Left Wigtown [i.e. Wigton] so as to reach Bowness & Cross the strands at low water for Annan in Scotland.  We reached Dumfries in time for Dinner, desirous to devote the rest of the day to Robert Burns, the Ayrshire Ploughman & Poet.  He came dashing into the room like a “Ranting Roving Billy”, as he describes himself in one of his poems.  His person was of the middle size, robust and athletic.  The dark Scotch eye roll’d under a heavy Eyebrow.  His voice was coarse and strong.  His [politics tinctured [?]] with democratic Ideas, prefering a Republic for a new Country, but admitting that our own constitution, improved, is preferable for us.  The reason he gave for approving of the Republican form was that it gives dignity and importance to every individual in Society and tends to the cultivation of talents often lost in an inequality of Ranks.  When I asked him which of his own poems he preferred, he replied “The Cotter’s Saturday Night”, and the particular portion of it which he thought he was happiest in was “the devotional”.  He gave extravagant praise to his countrymen Ramsey & Thompson as great poets, and seemed displeased when I was for placing the latter as in the 5th rank of our poets.  Admired Cowper extremely.  Alleged that nothing deserves the name of poetry which loses its beauty on being converted into prose. – Having asked him when and how he first discovered his vein of Poetry, he answered “By the merest chance. – I was shearing at the same rig with a lass, when very young.  A lad older than myself had at the Girls request made some Stanzas to answer a favourite Tune; and on my endeavouring to follow his example, I found the numbers flowing upon me with such ease that I was led, perhaps by that Circumstance, to cultivate the Muse ever since.”  He took occasion to make this remark – “I have often heard” says he “that it has been alleged I got a classical Education; but I did not.  All I know was taught me by a reverend man, my Father, who grounded me so thoroughly in the principles of Grammar, that I should blush at committing a Grammatical Error, as if I had been guilty of an immoral action.” – He alleged that the province of poetry was so fully occupied and everything anticipate, that a man with such slender or mediocre abilities should probably have never attempted it.  I mentioned that there were many passages in his own Poems so completely Original, as to overset his position & proved that there was still ample room for the exercise of Poetical Talent.  The simile of the Lark in his Mountain Daisy was an example.  He answered that he “ploughed down with his ain hand the little flower that gave him the idea of that poem.”  His muse was most propitious he said at night, when his family were at rest.  At that time he usually sat down with his Box of Lundy Foots Irish BlackGuard – and a tumbler of Spirits and Water; and as often as he found himself “gumm’d” in a passage, he started to his feet, and was sure to find relief in a hearty pinch of “Lundy.”[48]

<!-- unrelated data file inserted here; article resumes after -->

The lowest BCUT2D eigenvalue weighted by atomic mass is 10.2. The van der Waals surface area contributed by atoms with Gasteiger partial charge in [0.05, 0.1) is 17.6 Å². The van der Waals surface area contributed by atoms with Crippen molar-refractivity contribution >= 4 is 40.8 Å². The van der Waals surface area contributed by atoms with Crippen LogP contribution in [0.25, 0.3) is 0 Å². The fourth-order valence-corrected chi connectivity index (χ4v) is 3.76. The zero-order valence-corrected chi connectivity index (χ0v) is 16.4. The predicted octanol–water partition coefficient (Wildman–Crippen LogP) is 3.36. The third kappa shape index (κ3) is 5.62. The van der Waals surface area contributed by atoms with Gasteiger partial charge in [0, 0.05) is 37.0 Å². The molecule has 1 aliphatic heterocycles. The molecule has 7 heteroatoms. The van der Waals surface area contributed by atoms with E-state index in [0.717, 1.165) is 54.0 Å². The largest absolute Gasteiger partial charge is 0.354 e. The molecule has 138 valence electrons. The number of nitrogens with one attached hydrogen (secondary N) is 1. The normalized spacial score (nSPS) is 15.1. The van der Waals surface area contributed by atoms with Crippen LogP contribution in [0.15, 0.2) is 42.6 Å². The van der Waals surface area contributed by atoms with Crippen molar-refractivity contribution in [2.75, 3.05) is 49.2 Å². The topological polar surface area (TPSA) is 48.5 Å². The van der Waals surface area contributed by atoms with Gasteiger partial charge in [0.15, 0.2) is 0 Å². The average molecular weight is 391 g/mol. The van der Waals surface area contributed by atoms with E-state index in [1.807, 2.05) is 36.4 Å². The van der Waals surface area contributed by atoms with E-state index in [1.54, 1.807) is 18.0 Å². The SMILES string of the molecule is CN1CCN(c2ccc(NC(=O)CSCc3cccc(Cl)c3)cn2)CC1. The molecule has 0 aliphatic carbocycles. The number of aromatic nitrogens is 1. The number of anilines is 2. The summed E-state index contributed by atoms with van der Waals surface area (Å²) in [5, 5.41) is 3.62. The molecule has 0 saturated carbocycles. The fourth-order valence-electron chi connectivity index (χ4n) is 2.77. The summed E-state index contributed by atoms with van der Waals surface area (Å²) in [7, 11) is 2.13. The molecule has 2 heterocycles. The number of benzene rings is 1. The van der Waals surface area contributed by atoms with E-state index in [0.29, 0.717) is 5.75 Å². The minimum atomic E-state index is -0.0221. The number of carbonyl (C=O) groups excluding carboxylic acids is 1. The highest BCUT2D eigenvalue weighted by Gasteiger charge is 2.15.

The conversation between the two men is interesting.  First of all it is Joy’s record of the conversation; and, furthermore, it may also be that Burns is tailoring his responses to the image which he wants to create, that of the simple heaven-taught ploughman, or which he thinks Joy expects. 

The death of Robert Burns

News of the death of Robert Burns in 1796 was carried in the Belfast press within days.  Surprisingly, perhaps, the reports in both the Belfast News-Letter and the Northern Star are totally derivative and share a common source.  The obituaries were headed ‘Death of Mr. Robert Burns, the celebrated poet’ and that in the Belfast News-Letter read:

On the 21st ultimo, died at Dumfries, after a lingering illness, the celebrated Robert Burns.  His poetical compositions, distinguished equally by the force of native humour, by the warmth and the tenderness of passion and by the glowing touches of a descriptive pencil, will remain a lasting monument of the vigour and versatility of a mind, guided only by the light of nature and the inspiration of genius.  The public, to whose amusement he has so largely contributed, will learn, with regret, that his extraordinary endowments were accompanied with frailties which rendered them useless to himself and his family.  The last months of his short life were spent in sickness and indigence; and his widow, with five infant children, and in the hourly expectation of a sixth, is now left without any resource but what she may hope from the regard due to the memory of her husband.[49]